Montag Isn’t Married
One of the big first-act changes the movie made was getting rid of Montag’s wife. In the book, Montag is married to Mildred, who is first introduced when she overdoses on sleeping pills and has to be rushed to the hospital. The next day, she doesn’t remember anything that happened or why she was driven to take so many pills.
“I always struggled in the adaptation with the idea that he had a wife that tried to kill herself, and then he met an old woman — which is the key scene in the whole book — who self-emulates for a cause,” Bahrani said. “I know that’s not the same as Millie’s suicide, but the idea of two suicides in one movie started to feel like a lot.”
In the film, Montag’s shift in ideology kicks into high gear when he watches a woman burn herself alive. It’s a scene that, as Bahrani mentions, is included in the book, but is much more critical to the lead’s transformation in the movie. For Jordan’s part, he used the scripts and conversations with Bahrani to inform his character much more than anything he gleaned from the book.
“The book is amazing,” Jordan said. “But when you’re adapting a film version of that, you really have the script and that text to go off of. That’s where our world is: in the confines of those pages of the script. Sometimes you read the original book and you might love things about it that aren’t necessarily in the script, and maybe subconsciously you might try to impose that on some of your character choices. So sometimes it’s better — at least to me, this is my process — to just stick to the script and if it’s relevant, it’s relevant. If it’s not […] it’s not necessary for me.”
Along that line of thinking, Bahrani was partially motivated to cut Millie’s character because of what’s changed between when the book was published and where things are today.
“A big part of Millie is that she’s staring at screens all the time at home, and when I started to look at that in the film, I was like, ‘Well, we kind of get the point quickly because we have those screens in our homes now.’ And in Bradbury’s time, we didn’t,” he said. “Seven-inch, black-and-white TVs were barely coming into people’s homes at that time.”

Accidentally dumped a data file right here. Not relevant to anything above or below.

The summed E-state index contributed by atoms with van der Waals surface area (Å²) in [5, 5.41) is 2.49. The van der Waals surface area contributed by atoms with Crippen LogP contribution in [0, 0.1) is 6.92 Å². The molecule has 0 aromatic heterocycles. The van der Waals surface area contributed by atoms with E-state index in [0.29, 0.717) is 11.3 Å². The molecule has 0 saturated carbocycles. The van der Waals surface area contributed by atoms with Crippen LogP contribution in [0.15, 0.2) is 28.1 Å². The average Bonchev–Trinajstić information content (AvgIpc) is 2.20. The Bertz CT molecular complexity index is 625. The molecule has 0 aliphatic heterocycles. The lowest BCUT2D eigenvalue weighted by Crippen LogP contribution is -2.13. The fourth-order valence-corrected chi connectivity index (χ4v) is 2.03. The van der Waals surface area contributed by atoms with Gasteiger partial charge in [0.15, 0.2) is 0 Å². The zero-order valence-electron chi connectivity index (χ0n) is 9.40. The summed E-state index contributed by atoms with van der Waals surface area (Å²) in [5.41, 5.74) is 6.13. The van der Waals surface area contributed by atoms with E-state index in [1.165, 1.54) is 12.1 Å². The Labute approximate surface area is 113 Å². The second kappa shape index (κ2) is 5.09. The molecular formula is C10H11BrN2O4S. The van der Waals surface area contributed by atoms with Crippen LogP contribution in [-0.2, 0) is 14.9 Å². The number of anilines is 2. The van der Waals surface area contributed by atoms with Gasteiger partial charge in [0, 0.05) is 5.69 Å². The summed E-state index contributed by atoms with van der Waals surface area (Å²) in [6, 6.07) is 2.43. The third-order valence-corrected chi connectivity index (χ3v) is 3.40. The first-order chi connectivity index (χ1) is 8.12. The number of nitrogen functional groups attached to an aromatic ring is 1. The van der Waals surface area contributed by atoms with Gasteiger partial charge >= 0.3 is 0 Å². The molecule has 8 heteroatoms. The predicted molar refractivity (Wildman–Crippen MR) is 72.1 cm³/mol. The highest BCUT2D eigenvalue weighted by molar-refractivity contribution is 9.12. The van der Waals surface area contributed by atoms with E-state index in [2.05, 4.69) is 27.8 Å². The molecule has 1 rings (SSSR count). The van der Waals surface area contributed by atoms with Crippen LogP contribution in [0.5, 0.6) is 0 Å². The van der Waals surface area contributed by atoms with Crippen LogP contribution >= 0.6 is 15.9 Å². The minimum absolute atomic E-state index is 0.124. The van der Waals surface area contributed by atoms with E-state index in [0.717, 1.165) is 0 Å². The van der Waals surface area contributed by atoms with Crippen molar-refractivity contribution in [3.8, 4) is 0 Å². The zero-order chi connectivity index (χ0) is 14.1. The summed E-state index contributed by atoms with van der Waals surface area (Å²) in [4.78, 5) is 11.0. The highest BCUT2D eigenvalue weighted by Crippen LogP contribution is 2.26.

Bahrani also found that once Millie was removed from the narrative, other characters could flourish: like Clarisse, played in the film by Sophia Boutella (“The Mummy”).
Clarisse Is an Adult Love Interest, Not a Teenage Neighbor
“Once you take Millie out, [Montag’s] relationship with Beatty and Clarisse and also Yuxie — which is kind of his wife in the movie — raises; it goes up,” Bahrani said. “And in the book, yeah, [Clarisse] is 17 and in my version she’s actually older than Montag; she’s older, smarter, more experienced, has been through different experiences and probably more depth of experience because she’s read and thought in ways that Jordan’s character has not.”
Though the duo does form a romantic connection in the film that wasn’t present in the book, it’s not a traditional coupling.
“Their love is a very strange one,” Bahrani said. “I see it more as a need. I think they’re connected by guilt. They each have some culpability in that old woman’s death. And each one seems to need the other one: Jordan to learn to move to where he’s trying to get to, and Sophia to maybe go back to where she had been. I feel they have a love connection, but I also feel that there’s something peripheral to that, I think more about themselves in a way.”
Continue reading for more differences, including a surprise twist on the ending.